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Simple Tests of JJC as Diversifier

| | Posted in: Commodity Futures, Strategic Allocation

A subscriber suggested testing the diversification power of iPath DJ-UBS Copper ETN (JJC) as a distinct asset class. To check, we add JJC to the following mix of asset class proxies (the same used in “Simple Asset Class ETF Momentum Strategy”):

PowerShares DB Commodity Index Tracking (DBC)
iShares MSCI Emerging Markets Index (EEM)
iShares MSCI EAFE Index (EFA)
SPDR Gold Shares (GLD)
iShares Russell 1000 Index (IWB)
iShares Russell 2000 Index (IWM)
iShares Barclays 20+ Year Treasury Bond (TLT)
3-month Treasury bills (Cash)

First, per the findings of “Asset Class Diversification Effectiveness Factors”, we measure the average monthly return for JJC and the average pairwise correlation of JJC monthly returns with the monthly returns of the above assets. Then, we compare cumulative returns and basic monthly return statistics for equally weighted (EW), monthly rebalanced portfolios with and without JJC. We ignore rebalancing frictions, which would be about the same for the alternative portfolios. Using adjusted monthly returns for JJC and the above nine asset class proxies from November 2007 (first return available for JJC) through April 2013 (66 monthly returns), we find that:

The following chart summarizes average monthly returns with variability ranges of one standard deviation for JJC and the EW portfolios without and with JJC over the available sample period. During this time, JJC generates a good average return but with high volatility. Adding JJC to the diversified EW portfolio barely affects average monthly return and modestly increases volatility. The ratio of average return to standard deviation (return per unit of risk) is 0.10 (0.09) without (with) a JJC position.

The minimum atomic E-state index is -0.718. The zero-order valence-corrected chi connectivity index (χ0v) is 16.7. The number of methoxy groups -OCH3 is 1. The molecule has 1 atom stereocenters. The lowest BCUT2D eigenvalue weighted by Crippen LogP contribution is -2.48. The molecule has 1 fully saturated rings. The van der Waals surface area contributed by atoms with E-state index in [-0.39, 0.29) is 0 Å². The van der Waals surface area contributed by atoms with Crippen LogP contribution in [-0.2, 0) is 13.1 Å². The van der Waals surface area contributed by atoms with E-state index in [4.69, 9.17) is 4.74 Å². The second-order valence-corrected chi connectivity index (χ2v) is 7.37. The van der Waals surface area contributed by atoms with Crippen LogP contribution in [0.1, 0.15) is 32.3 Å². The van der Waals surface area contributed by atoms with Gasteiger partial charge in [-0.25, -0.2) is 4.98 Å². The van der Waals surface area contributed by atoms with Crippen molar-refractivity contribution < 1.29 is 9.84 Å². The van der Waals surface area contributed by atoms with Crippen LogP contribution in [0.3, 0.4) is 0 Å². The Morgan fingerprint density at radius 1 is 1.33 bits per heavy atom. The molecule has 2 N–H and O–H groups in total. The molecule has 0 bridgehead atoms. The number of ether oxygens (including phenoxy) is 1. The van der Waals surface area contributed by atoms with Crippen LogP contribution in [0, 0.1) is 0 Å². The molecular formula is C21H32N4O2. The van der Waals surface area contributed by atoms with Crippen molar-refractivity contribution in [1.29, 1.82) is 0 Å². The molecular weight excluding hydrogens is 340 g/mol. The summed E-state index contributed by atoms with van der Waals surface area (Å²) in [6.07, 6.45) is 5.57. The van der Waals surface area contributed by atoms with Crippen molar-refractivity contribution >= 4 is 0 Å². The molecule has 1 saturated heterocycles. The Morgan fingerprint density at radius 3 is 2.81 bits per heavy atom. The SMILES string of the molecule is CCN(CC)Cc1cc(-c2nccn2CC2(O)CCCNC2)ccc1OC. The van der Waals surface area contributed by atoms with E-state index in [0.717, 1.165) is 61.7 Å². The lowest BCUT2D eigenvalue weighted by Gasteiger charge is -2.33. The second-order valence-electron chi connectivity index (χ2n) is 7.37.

The average pairwise correlation of JJC monthly returns with those of the other assets is a moderate 0.39 over the available sample period. Fairly high correlations with DBC, EEM and other equity funds drive this result.

Per “Asset Class Diversification Effectiveness Factors,” the modest average return (moderate average pairwise correlation) of JJC indicates a modest (middling) contribution with respect to portfolio diversification.

Sample size is not large in terms of number of months, and especially, variety of market conditions.

What is the net effect on cumulative portfolio performance?


The next chart compares cumulative values of EW portfolios without and with JJC in the mix over the available sample period. There is very little difference between the two trajectories.

Again, sample size is not large.


In summary, evidence from simple tests over the available sample period offers little support for a belief that adding a proxy for copper as a distinct asset class to a diversified portfolio improves overall performance.

Cautions regarding findings include:

  • As noted, the sample period is very short in terms of market conditions (one bear market and part of one bull market).
  • Including the trading frictions associated with monthly rebalancing would depress performance of both portfolios, depending mostly on portfolio size. When a portfolio of X assets performs just as well as one with X+1 assets on a gross basis, the former may be superior on a net basis.
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